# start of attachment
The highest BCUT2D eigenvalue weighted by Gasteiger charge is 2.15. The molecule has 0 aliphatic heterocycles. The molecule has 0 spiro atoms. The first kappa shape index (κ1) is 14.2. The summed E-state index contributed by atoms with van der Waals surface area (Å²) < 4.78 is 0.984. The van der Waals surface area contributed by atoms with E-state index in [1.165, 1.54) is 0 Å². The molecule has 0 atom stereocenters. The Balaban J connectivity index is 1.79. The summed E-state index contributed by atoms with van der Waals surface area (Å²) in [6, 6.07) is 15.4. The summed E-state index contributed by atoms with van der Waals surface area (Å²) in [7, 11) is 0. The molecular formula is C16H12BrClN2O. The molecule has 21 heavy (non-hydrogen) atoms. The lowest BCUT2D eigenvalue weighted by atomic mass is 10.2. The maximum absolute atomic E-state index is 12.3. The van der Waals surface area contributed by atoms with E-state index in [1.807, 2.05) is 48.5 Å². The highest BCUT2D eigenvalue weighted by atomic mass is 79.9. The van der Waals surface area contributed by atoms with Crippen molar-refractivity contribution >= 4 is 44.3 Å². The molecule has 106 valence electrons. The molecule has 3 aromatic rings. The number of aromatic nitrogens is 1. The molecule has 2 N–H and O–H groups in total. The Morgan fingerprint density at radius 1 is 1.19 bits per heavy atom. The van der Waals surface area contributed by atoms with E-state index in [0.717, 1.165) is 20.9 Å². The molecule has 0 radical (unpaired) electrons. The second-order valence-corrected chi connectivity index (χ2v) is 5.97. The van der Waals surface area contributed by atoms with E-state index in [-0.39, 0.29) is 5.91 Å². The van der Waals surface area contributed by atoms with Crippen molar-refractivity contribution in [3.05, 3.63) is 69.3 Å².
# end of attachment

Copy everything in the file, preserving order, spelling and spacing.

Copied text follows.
The highest BCUT2D eigenvalue weighted by Gasteiger charge is 2.15. The molecule has 0 aliphatic heterocycles. The molecule has 0 spiro atoms. The first kappa shape index (κ1) is 14.2. The summed E-state index contributed by atoms with van der Waals surface area (Å²) < 4.78 is 0.984. The van der Waals surface area contributed by atoms with E-state index in [1.165, 1.54) is 0 Å². The molecule has 0 atom stereocenters. The Balaban J connectivity index is 1.79. The summed E-state index contributed by atoms with van der Waals surface area (Å²) in [6, 6.07) is 15.4. The summed E-state index contributed by atoms with van der Waals surface area (Å²) in [7, 11) is 0. The molecular formula is C16H12BrClN2O. The molecule has 21 heavy (non-hydrogen) atoms. The lowest BCUT2D eigenvalue weighted by atomic mass is 10.2. The maximum absolute atomic E-state index is 12.3. The van der Waals surface area contributed by atoms with E-state index in [1.807, 2.05) is 48.5 Å². The highest BCUT2D eigenvalue weighted by atomic mass is 79.9. The van der Waals surface area contributed by atoms with Crippen molar-refractivity contribution >= 4 is 44.3 Å². The molecule has 106 valence electrons. The molecule has 3 aromatic rings. The number of aromatic nitrogens is 1. The molecule has 2 N–H and O–H groups in total. The Morgan fingerprint density at radius 1 is 1.19 bits per heavy atom. The van der Waals surface area contributed by atoms with E-state index in [0.717, 1.165) is 20.9 Å². The molecule has 0 radical (unpaired) electrons. The second-order valence-corrected chi connectivity index (χ2v) is 5.97. The van der Waals surface area contributed by atoms with E-state index in [-0.39, 0.29) is 5.91 Å². The van der Waals surface area contributed by atoms with Crippen molar-refractivity contribution in [3.05, 3.63) is 69.3 Å².